CIES Secretariat    Florida International University    312 ZEB    Miami, FL  33199

Number 144



Fulbright Connections – Going Abroad and Hosting

Dr. Kristi Johnson and Dr. Shelly Haser*


Have you ever thought about applying for a Fulbright grant or hosting a foreign faculty recipient of such a grant at your institution? The following accounts briefly relate what Dr. Shelly Haser experienced as a U.S. faculty member on a Fulbright Lecturer grant in the Slovak Republic and what Dr. Kristi Johnson’s efforts entailed to try and bring a Fulbright scholar-in-residence to Marymount University.

Part I: Going Abroad

     Dr. Haser was awarded a Fulbright lecturer grant for a semester at Comenius University in Bratislava, Slovakia. As a U.S. faculty member there, she would teach three courses, two of which were an introduction course on U.S. special education to undergraduate Slovak students.  The third course was on the etiology of emotional disabilities. In turn, Dr. Haser would learn about the special education program at Comenious University, which had a unique emphasis on a therapeutic approach through literacy and the arts. The whole semester was a learning experience for her beginning in late January with the three-day orientation in Telc, Czech Republic.

The spring University semester in Slovakia commenced in mid-February and ended mid-May For the “Introduction to U.S. Special Education” course, Dr. Haser modified the course syllabus used at her home institution.  She taught two sections of this course. The first class had 24 students ages 19 or 20 who were taking the class to satisfy two University requirements: one was a foreign language since the class was in English and the second was an elective.  Overwhelmingly, the students were interested in the topic and wanted to improve their English skills. 

Dr. Haser’s teaching methods were a combination of lecture and interactive activities.  This style was different from what the students were accustomed to. At first, they were more comfortable with straight lecture; however, after a few meeting times, they liked the interaction and looked forward to the engaging activities.  The varied interaction enhanced the class cohesiveness. 

During the semester, Dr. Haser had opportunities to learn from her foreign colleagues as well in the area of “biblio-therapy.”  This was a new topic for Dr. Haser and she was able to incorporate this body of knowledge into her teaching in the U.S. Before leaving, Dr., Haser was invited to give a lecture on a “Snapshot of U.S. Education”, which included a question and answer session with about 50 students and faculty. 

What was learned from the semester abroad as a Fulbright Lecturer? Generally speaking, Dr. Haser found that students who choose to become teachers have a basic desire to learn and help others. Also, she stretched her teaching and communication skills to connect effectively with foreign colleagues and students. In addition, new relationships were forged including those with other U.S. Fulbright faculty who were spending time teaching in Slovak institutions of higher education. Also, one of Dr. Haser’s students came to the U.S. to visit her two summers in a row.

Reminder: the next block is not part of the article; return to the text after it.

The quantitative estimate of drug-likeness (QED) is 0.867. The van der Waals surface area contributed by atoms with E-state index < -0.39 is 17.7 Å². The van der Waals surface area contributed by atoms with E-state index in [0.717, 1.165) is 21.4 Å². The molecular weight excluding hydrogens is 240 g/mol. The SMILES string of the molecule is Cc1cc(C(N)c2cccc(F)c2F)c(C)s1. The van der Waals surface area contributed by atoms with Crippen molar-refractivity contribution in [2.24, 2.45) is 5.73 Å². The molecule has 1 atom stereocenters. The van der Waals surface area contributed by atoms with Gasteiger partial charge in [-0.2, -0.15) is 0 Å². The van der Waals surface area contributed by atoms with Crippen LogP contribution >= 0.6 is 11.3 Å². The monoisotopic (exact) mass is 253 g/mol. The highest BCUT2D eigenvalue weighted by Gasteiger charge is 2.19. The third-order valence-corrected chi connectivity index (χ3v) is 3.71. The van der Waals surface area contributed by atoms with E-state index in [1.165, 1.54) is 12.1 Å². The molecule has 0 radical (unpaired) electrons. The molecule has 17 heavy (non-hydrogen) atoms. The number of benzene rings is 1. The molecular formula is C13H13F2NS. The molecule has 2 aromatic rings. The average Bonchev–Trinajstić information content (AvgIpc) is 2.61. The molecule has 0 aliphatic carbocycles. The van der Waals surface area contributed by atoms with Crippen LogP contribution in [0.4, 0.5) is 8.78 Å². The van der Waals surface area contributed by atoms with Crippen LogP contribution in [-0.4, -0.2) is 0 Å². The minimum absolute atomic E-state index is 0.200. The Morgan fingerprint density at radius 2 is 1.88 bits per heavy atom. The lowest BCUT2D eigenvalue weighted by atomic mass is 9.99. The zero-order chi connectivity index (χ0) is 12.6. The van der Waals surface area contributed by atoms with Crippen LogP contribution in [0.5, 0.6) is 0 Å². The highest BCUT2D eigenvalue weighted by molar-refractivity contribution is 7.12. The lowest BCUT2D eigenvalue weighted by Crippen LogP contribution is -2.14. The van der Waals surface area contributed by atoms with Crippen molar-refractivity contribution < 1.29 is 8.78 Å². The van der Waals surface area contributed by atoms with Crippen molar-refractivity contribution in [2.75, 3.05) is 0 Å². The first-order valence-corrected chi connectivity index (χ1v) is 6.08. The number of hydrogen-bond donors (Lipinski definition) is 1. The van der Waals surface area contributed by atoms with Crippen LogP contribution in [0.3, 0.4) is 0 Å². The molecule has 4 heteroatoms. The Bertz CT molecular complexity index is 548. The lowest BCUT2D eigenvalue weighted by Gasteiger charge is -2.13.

Part II: A University’s Pursuit

 The other side to the Fulbright experience involves hosting a foreign faculty member at a U.S. institution.  The concept of a visiting scholar who would teach, research, and participate in academic activities while living in an academic community would provide a perspective that was unparalleled.   One thought was that Marymount University’s faculty members would benefit and the students who were fortunate enough to attend classes of a visiting faculty member would benefit as well.  To move this idea to another level, Dr. Johnson contacted a professor in the sociology department at Marymount University and together the two faculty members embarked on a long journey toward developing a proposal to apply for a Fulbright Scholar-in-Residence.

Before submitting the proposal to the Fulbright Commission, a plan was presented to University administrators for their approval. After gaining the appropriate University support, the final proposal was prepared requesting an individual for the Scholar-in-Residence program.  The original proposal was accepted and an award was granted to the University for a visiting scholar who would teach and collaborate with the U.S. faculty members on comparative immigrant issues, policy study, and social justice. 

  Proposed outcome goals of hosting a Fulbright Scholar-in-Residence included expanding international thinking and experiences of students and faculty at Marymount, extending global interests, and exposing different cultural backgrounds and ideas.  During Dr. Johnson’s endeavor, there were several obstacles along this journey, not the least being financial.  The first block involved living expenses in metropolitan Washington, D.C.   The Fulbright living stipend was not enough and it was difficult to obtain internal extra funding to augment this stipend.  Unfortunately, there was a time limit for the Fulbright Award and Marymount University was not able to work within that timeframe.  Currently, Marymount University still intends to identify a foreign Fulbright scholar for the interdisciplinary setting.  Dr. Johnson and the University have confidence that the right match will happen. 

Concluding Thoughts

Both “connections” of a Fulbright experience – going abroad and hosting – have possibilities for students and faculty to learn and grow.



*Shelly Haser, Ph.D.
Associate Professor and Education Dept. Chair
School of Education and Human Services
703-526-6855 (phone)
703-284-1631 (fax)
Marymount University
2807 N. Glebe Road
Arlington, VA 22207

Kristi Planck Johnson, Ph.D.
Professor of Education
Marymount University
2807 North Glebe Road
Arlington, Virginia 22207


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